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Journal of Economic Theory and Econometrics
JETEM/계량경제학보/計量經濟學報/JKES
Journal of the Korean Econometric Society

Volume 21, Issue 2 (June 2010)




Business Cycle and Asset Prices: A Computable General Equilibrium Analysis with Agency Costs and Habit Formation, Pages 1–29

Kunhong Kim, Young Sik Kim

Abstract | PDF (470 kilobytes)

For the purpose of explaining both business cycles and asset returns, we examine a real business cycle (RBC) model with habit-augmented preferences and endogenous costs of adjusting the capital stock. Following the agency-cost model of Carlstrom and Fuerst (1997), capital adjustment costs are affected by the level of entrepreneurs net worth such that an increase in net worth (following a positive productivity shock) lowers agency costs associated with external financing, and hence makes it easier to expand the capital stock. Along with the restricted labor supply, the model resolves the asset pricing puzzles of the consumption-based model in the sense that the implied stochastic discount factor (or pricing kernel) reaches the Hansen-Jagannathan (1991) volatility bound. Further, this improvement in the asset pricing dimension is achieved without reducing its business cycle performance such as output and consumption volatility. This is in a sharp contrast to the standard RBC model with the reduced-form adjustment cost technology where sufficiently low supply elasticity of capital (or persistently high capital adjustment costs) is required to generate the equity premium at the expense of low output volatility. Here, the capital supply is highly elastic with respect to Tobin's q under the plausible calibrations of the structural parameters affecting endogenous capital adjustment costs. The sluggish behavior of net worth, as a shifter of the capital supply curve, is the key mechanism by which capital adjustment is delayed, hampering consumption smoothing desired by households with habit persistence preferences. The agency-costs model reveals that a small curvature in the capital adjustment cost function, viewed as crucial for understanding the fluctuations in Tobin's q, can be also consistent with both the historical equity premium and the key business cycle facts.


Regional Disparity of Productivity in China: A Stochastic Frontier Approach, Pages 30–60

Hing Lin Chan

Abstract | PDF (473 kilobytes)

This paper analyzes temporal variations in the productivity performance of the Chinese economy at the regional level. Specifically, the focus is on regional disparity and regional temporal movement of productivity. It applies a stochastic frontier model to the Chinese provincial input-output panel data of 30 different regions over the period of 1993-2003. The empirical results confirm those of previous studies that Shanghai is the most productive economy in China and the eastern region is the best performer in productivity. Our analysis indicates that the gap between the eastern region and other regions(central, and western) is quite substantial, but the western region has made relative fast enough improvements of its efficiency to be able to narrow the gap with the eastern. This may have come about as a result of government investment in infrastructure and in social facilities such as education and health care, stimulating the performance of the less developed provinces.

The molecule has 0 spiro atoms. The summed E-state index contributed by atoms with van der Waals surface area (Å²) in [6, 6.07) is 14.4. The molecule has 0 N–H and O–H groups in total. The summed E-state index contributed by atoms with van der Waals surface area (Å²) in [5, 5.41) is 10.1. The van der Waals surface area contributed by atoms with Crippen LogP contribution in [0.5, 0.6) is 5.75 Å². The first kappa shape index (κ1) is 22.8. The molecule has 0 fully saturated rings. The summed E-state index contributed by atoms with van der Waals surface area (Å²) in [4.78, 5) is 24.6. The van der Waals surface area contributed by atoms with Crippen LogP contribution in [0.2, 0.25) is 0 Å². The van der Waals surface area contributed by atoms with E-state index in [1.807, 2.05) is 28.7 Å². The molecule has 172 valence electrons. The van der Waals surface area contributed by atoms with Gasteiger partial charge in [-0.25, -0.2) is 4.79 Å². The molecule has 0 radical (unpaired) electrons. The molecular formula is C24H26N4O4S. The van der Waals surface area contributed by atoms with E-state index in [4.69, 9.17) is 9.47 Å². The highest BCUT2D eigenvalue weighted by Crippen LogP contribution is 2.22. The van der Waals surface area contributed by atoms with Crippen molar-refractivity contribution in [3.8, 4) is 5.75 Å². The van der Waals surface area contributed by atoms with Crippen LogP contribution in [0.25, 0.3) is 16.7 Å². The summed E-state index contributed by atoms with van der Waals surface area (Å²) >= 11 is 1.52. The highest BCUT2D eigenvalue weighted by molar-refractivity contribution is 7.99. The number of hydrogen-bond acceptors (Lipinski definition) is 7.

Dynamic Analysis of Covered Interest Rate Parity Disequilibrium Error, Pages 61–86

Yun-Yeong Kim

Abstract | PDF (865 kilobytes)

This paper analyzes the dynsmics and determinants of disequilibrium error in the covered interest parity (CIP) thrpough the transformed error correction model following Kim and Park (2008), Kim (2008, 2009), Kim and Park (2008) and Kim (2009). According to the dynamic analyses including impulse response analyses and Granger causality test, I found the CIP disequilibrium error may be mainly caused not by the foreign exchange rate part but by the domestic and foreign interest part. However the dynamic effect of the CIP error to the interest rates and exchange rates was not meaningful. These results imply that there may be restrictions to hinder the arbitrage transaction to clear the CIP disequilibrium quickly. A restriction to this direction is the credit risk of Korean financial market and any policy reaction to reduce it may be necessary. For instance, any effort to inform the sound fundamentals of Korean economy in the international financial markets may be useful.


Liquidity Premium, Collateral Constraints and Business Fluctuations, Pages 87–117

Won Jun Nah

Abstract | PDF (721 kilobytes)

This study develops a simple dynamic stochastic general equilibrium model with collateral constraints to explore the implications of liquid assets for business cycles and asset prices. In the presence of heterogeneity in liquidity between collateral asset types, not only the value of asset holdings but also their composition affects borrowing capabilities in the future, which is to be reflected in the forward-looking optimal decisions of creditconstrained entrepreneurs. Hence the substitutions between assets and changes in liquidity premium are entailed in the course of economic fluctuations, suggestive of non-neutral effects from introducing the liquid assets into the economy with only illiquid assets. The quantitative analyses for the model economy indicate that this asset heterogeneity in liquidity can enhance the existing credit cycle models in matching the moments for amplification and persistence. Further, it is noted that the present model can generate counter-cyclical liquidity premium which is quite close to the historical average without drastic parameterization.

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